Orphan Fund Director Faces Abuse Charges

Nicholas Griffin, the British director of the Cambodia Orphan Fund orphanage in Siem Reap province, was arrested last week and charged Friday with indecent acts against one of his wards, a minor under 15 years old, police said yesterday.

Police said the arrest resulted from an investigation that involved the UK Child Exploitation and Online Protection Center and the anti-pedophile NGO Action Pour Les Enfants. The charge carries a maximum prison sentence of three years and fines of up to $1,500.

Sun Bunthorng, chief of the pro­vincial anti-human trafficking bureau, said Chan Reaksmey, a Cam­­bodian working for the or­phanage, was arrested along with his boss and charged on Friday with the unlawful removal of a mi­nor for allegedly placing children under the care of the unlicensed NGO.

“Now we are conducting more in­vestigations into this case,” said Mr Bunthorng.

Mr Griffin, 52, is at least the third Briton arrested this year on suspicion of child sexual abuse in Cam­bodia who has also been ac­cused of misconduct while providing child care.

Provincial prosecutor Ty Sovin­thal said yesterday that Mr Griffin was being detained in provincial prison during the investigation but declined to say if Mr Griffin’s case involved more than one alleged victim.

“CEOP is currently supporting colleagues in the Cambodian National Police with an investigation into allegations of institutional abuse within an orphanage,” CEOP’s Chief Executive Jim Gamble said in the statement.

In an interview with British broadcaster Sky News on Friday, CEOP Investigator Andy Wells said that a new high-walled, gated facility where Mr Griffin had moved the Cambodian Orphanage Fund children on the same day as his arrest was reason for heightened concern because “it looks like a prison.”

“We are working to help the police and making arrangements to move the Cambodia Orphan Fund forward,” COF Director Lidia Linde said yesterday, adding that her organization was working in collaboration with law enforcement to protect the children and allow them to report abuse.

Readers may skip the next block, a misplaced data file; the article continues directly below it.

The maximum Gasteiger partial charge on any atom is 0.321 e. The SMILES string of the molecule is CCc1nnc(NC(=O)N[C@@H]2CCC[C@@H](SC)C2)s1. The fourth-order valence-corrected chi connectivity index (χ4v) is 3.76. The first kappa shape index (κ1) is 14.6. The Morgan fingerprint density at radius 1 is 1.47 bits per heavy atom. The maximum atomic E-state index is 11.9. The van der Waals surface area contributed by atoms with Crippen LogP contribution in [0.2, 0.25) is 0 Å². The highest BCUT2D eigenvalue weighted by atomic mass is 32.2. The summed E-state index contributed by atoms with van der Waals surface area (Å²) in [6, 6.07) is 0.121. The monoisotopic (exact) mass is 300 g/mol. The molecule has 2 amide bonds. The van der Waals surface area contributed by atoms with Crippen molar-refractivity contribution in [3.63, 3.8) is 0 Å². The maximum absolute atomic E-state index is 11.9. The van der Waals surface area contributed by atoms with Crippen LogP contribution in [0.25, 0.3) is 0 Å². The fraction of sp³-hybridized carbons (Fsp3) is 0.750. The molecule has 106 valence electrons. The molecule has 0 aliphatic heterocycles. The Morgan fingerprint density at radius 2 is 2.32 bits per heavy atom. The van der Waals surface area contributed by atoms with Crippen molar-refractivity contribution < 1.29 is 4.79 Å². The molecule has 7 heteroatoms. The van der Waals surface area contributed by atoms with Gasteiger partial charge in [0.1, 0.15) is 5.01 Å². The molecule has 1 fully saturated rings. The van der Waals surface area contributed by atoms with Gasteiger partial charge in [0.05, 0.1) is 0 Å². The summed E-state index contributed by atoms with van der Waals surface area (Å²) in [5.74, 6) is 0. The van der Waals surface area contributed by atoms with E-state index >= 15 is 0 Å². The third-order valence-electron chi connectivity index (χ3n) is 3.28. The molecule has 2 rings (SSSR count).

Former employees and donors said that the surprise of Mr Griffin’s arrest had thrown the organization into confusion. John Palfrey, a COF donor and a member of the organization’s board of directors, said yesterday that when CEOP contacted him last week to tell him that Mr Griffin was under investigation, he was absolutely horrified.

 

“The main thing now for us has to be making sure the Nick is held fully accountable under the law,” he said by telephone from his home in Sussex, England.

Sarath Chea and Doeur Bunhorn, COF’s second director and education program director, said yesterday that they had never seen Mr Griffin behave inappropriately toward children.

“Maybe it happened when I was away from teaching,” said Mr Bunhorn.

The lack of any screening of foreign NGO workers or volunteers given responsibility for Cambodian children puts those children at tremendous risk, according to Steve Morrish, executive director of the anti-trafficking and exploitation NGO Sisha.

“It is far too easy for foreign nationals to come to work with children whether or not they have criminal records and regardless of their intentions,” said Mr Morrish.

He added that Sisha was putting together a proposal that Cambodia implement a “Work with Children” card system, similar to Australia’s, under which anyone supervising children must undergo a rigorous background check.

“The important thing is that we have laws in place and we are enforcing laws,” Interior Ministry Spokesman Lieutenant General Khieu Sopheak said yesterday when asked if the police would consider a program similar to the one Sisha proposes.

Police in Kandal province in September also arrested 50-year-old British national Michael Leach, who was later charged with purchasing sex with children aged 11 to 16. Mr Leach in 2005 was briefly detained on suspicion of sexually abusing children while posing as a doctor at an orphanage but was released, apparently at the request of the orphanage owner.

David Fletcher, a Briton convicted of statutory rape in the UK, ran an NGO that helped feed children in Phnom Penh’s Stung Meanchey dumps for several years until he was exposed by the British press in June. He then fled to Thailand, where he was arrested for failing to disclose his criminal record to immigration officials.

 

 

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